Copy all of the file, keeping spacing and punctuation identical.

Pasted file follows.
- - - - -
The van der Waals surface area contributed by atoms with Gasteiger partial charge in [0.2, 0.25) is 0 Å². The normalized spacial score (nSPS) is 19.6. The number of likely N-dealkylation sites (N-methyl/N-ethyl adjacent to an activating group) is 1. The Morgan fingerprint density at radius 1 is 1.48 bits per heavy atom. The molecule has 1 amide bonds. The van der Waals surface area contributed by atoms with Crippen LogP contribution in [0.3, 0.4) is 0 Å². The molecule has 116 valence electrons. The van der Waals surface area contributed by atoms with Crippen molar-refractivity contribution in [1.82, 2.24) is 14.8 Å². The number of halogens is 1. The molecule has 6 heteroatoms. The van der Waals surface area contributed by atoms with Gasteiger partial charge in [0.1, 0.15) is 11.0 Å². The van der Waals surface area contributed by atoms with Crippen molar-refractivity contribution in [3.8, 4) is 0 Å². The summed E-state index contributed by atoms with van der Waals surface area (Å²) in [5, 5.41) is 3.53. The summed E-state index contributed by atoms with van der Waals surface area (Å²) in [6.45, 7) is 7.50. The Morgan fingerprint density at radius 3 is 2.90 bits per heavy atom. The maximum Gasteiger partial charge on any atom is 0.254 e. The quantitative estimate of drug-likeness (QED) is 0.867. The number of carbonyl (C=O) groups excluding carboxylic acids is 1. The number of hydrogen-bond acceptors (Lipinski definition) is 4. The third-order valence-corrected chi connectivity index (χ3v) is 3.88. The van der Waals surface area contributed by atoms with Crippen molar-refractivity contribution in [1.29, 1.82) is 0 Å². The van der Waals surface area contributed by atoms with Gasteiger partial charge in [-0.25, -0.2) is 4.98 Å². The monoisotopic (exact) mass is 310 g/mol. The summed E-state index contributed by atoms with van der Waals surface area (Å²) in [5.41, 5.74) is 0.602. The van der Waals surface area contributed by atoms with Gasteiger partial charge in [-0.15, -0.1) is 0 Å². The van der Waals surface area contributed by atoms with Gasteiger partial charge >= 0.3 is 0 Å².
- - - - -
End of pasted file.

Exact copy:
The van der Waals surface area contributed by atoms with Gasteiger partial charge in [0.2, 0.25) is 0 Å². The normalized spacial score (nSPS) is 19.6. The number of likely N-dealkylation sites (N-methyl/N-ethyl adjacent to an activating group) is 1. The Morgan fingerprint density at radius 1 is 1.48 bits per heavy atom. The molecule has 1 amide bonds. The van der Waals surface area contributed by atoms with Crippen LogP contribution in [0.3, 0.4) is 0 Å². The molecule has 116 valence electrons. The van der Waals surface area contributed by atoms with Crippen molar-refractivity contribution in [1.82, 2.24) is 14.8 Å². The number of halogens is 1. The molecule has 6 heteroatoms. The van der Waals surface area contributed by atoms with Gasteiger partial charge in [0.1, 0.15) is 11.0 Å². The van der Waals surface area contributed by atoms with Crippen molar-refractivity contribution in [3.8, 4) is 0 Å². The summed E-state index contributed by atoms with van der Waals surface area (Å²) in [5, 5.41) is 3.53. The summed E-state index contributed by atoms with van der Waals surface area (Å²) in [6.45, 7) is 7.50. The Morgan fingerprint density at radius 3 is 2.90 bits per heavy atom. The maximum Gasteiger partial charge on any atom is 0.254 e. The quantitative estimate of drug-likeness (QED) is 0.867. The number of carbonyl (C=O) groups excluding carboxylic acids is 1. The number of hydrogen-bond acceptors (Lipinski definition) is 4. The third-order valence-corrected chi connectivity index (χ3v) is 3.88. The van der Waals surface area contributed by atoms with Crippen molar-refractivity contribution in [1.29, 1.82) is 0 Å². The van der Waals surface area contributed by atoms with Gasteiger partial charge in [-0.25, -0.2) is 4.98 Å². The monoisotopic (exact) mass is 310 g/mol. The summed E-state index contributed by atoms with van der Waals surface area (Å²) in [5.41, 5.74) is 0.602. The van der Waals surface area contributed by atoms with Gasteiger partial charge in [-0.15, -0.1) is 0 Å². The van der Waals surface area contributed by atoms with Gasteiger partial charge >= 0.3 is 0 Å².